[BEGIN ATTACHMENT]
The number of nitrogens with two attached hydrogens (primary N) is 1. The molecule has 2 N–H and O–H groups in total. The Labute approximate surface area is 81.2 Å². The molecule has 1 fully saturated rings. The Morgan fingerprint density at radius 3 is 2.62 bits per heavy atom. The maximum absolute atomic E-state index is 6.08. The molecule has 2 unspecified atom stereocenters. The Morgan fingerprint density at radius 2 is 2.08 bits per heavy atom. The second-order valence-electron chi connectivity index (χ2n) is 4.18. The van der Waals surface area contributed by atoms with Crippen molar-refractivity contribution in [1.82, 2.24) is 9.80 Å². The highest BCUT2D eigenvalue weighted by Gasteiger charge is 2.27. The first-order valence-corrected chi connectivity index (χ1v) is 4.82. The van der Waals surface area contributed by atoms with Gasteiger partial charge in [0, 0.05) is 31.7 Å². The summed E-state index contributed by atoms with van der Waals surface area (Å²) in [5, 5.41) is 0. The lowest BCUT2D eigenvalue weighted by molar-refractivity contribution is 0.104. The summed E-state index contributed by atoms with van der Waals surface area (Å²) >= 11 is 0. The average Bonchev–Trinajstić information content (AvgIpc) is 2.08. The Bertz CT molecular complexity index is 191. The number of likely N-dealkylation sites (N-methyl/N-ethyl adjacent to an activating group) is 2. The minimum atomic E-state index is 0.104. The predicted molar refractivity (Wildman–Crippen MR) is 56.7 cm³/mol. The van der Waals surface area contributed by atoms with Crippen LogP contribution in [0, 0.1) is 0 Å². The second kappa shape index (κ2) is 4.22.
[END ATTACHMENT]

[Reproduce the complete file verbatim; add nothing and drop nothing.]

The number of nitrogens with two attached hydrogens (primary N) is 1. The molecule has 2 N–H and O–H groups in total. The Labute approximate surface area is 81.2 Å². The molecule has 1 fully saturated rings. The Morgan fingerprint density at radius 3 is 2.62 bits per heavy atom. The maximum absolute atomic E-state index is 6.08. The molecule has 2 unspecified atom stereocenters. The Morgan fingerprint density at radius 2 is 2.08 bits per heavy atom. The second-order valence-electron chi connectivity index (χ2n) is 4.18. The van der Waals surface area contributed by atoms with Crippen molar-refractivity contribution in [1.82, 2.24) is 9.80 Å². The highest BCUT2D eigenvalue weighted by Gasteiger charge is 2.27. The first-order valence-corrected chi connectivity index (χ1v) is 4.82. The van der Waals surface area contributed by atoms with Gasteiger partial charge in [0, 0.05) is 31.7 Å². The summed E-state index contributed by atoms with van der Waals surface area (Å²) in [5, 5.41) is 0. The lowest BCUT2D eigenvalue weighted by molar-refractivity contribution is 0.104. The summed E-state index contributed by atoms with van der Waals surface area (Å²) >= 11 is 0. The average Bonchev–Trinajstić information content (AvgIpc) is 2.08. The Bertz CT molecular complexity index is 191. The number of likely N-dealkylation sites (N-methyl/N-ethyl adjacent to an activating group) is 2. The minimum atomic E-state index is 0.104. The predicted molar refractivity (Wildman–Crippen MR) is 56.7 cm³/mol. The van der Waals surface area contributed by atoms with Crippen LogP contribution in [0, 0.1) is 0 Å². The second kappa shape index (κ2) is 4.22.